If you ever pass through Idyllwild. . .

Last August 21, a couple of days after Karimu’s annual three-week trip to Tanzania had ended, I posted the following:

“After the good news we received last week about Ufani School’s new clean-water system, today’s visit to Bacho Primary School was an eye-opener.  Bacho School lies perhaps two miles from Ufani, and its water situation is grim.  A muddy creek that flows past the school on its downhill side furnishes water for a dusty garden.  The garden (if calling it that is not too grand) seems to be a source of pride: several dozen students had assembled during their vacation to carry buckets of water uphill to the garden from the creek.

“However, the closest source of more-or-less drinkable water is on the school’s uphill side, a steep mile and a half toward the plateau above.  On a typical day, Head Teacher Stephen Nakei sends fifteen or twenty of the school’s two hundred and fifty students on a trek up to the water source, carrying buckets.  Needless to say, the water is not disinfected.

“Karimu spent roughly $4,000 on Ufani School’s water system.  A comparable system for Bacho School might cost several thousand more, since the water will need to be piped a much greater distance.  But I don’t think Karimu can walk away from this need.”

Lori Ferro helps run Café Aroma, in Idyllwild, California, an hour’s drive and a mile in elevation above the austere beauty of the Palm Springs desert.  Lori also refused to walk away from Bacho School.  With no hesitation, she greeted the proposal for a Karimu fundraiser to bring water to Bacho School with an offer of twenty percent of all proceeds earlier this week, on Tuesday, Wednesday, and Thursday.  Lori promised that the owner, Hubert Halkin, and the operating manager, her husband, Frank Ferro, would go along.  She was right.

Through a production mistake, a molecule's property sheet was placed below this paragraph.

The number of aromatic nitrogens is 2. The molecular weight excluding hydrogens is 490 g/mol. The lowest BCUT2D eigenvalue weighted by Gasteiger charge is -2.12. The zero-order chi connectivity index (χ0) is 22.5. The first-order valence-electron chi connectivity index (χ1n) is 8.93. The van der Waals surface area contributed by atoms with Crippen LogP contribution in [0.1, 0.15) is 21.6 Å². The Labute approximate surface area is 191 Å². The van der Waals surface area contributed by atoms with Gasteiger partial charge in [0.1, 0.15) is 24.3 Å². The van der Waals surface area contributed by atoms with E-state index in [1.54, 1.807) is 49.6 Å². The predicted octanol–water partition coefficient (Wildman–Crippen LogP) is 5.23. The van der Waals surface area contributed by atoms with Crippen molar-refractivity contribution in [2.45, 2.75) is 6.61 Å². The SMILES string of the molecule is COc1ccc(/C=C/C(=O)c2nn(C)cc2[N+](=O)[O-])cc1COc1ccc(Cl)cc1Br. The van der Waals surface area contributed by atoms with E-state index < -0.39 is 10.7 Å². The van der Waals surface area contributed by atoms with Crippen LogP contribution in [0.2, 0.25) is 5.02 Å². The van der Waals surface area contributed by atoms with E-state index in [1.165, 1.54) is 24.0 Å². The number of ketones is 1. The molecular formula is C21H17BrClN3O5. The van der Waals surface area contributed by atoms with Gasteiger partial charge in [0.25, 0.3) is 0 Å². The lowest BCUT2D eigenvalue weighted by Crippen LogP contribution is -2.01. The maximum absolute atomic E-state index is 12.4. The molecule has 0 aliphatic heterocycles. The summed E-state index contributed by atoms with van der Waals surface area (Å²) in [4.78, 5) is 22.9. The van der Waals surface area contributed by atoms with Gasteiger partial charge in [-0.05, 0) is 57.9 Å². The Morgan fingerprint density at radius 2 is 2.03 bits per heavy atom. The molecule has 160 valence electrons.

Karimu had previously held a number of fundraisers in restaurants.  In none of those cases did the owners even come close to the generosity shown at Café Aroma.  It often filled up during the past three days, so twenty percent of the proceeds will be substantial.

Café Aroma’s outstanding food was complemented on the first night, May 7, by the explosive jazz fusion of Paul Carman’s saxophone, Marshall Hawkins’ upright bass, and Najite Agindotan’s Nigerian drums.  Paul, Marshall, and Najite donated all of their tip money—amounting to several hundred dollars—to Karimu.

The villagers and the Karimu volunteers will have their hands full this June and July.  They will build another teachers’ duplex for Ufani School, as well as a bridge across the river that floods dangerously every rainy season, several hundred yards below Ufani.

But we will certainly make enough time to hike up the Rift Valley escarpment that towers above Bacho School in order to work out, along with a Tanzanian hydraulic engineer, the best way to pipe water down to its students.  Within several months after our trip, the school will get its water, thanks mainly to the big hearts that we found at Café Aroma.

So, in case you ever pass through Idyllwild, I have a restaurant recommendation for you.


About Don Stoll

Don and his wife, Marianne Kent-Stoll, are co-founders of the Karimu International Help Foundation. They established Karimu in 2008 at the request of the people of Dareda Kati Village, in the Manyara Region of northeastern Tanzania. Karimu is devoted to working with the residents of Dareda Kati in order to satisfy their development needs, as defined by the villagers themselves.
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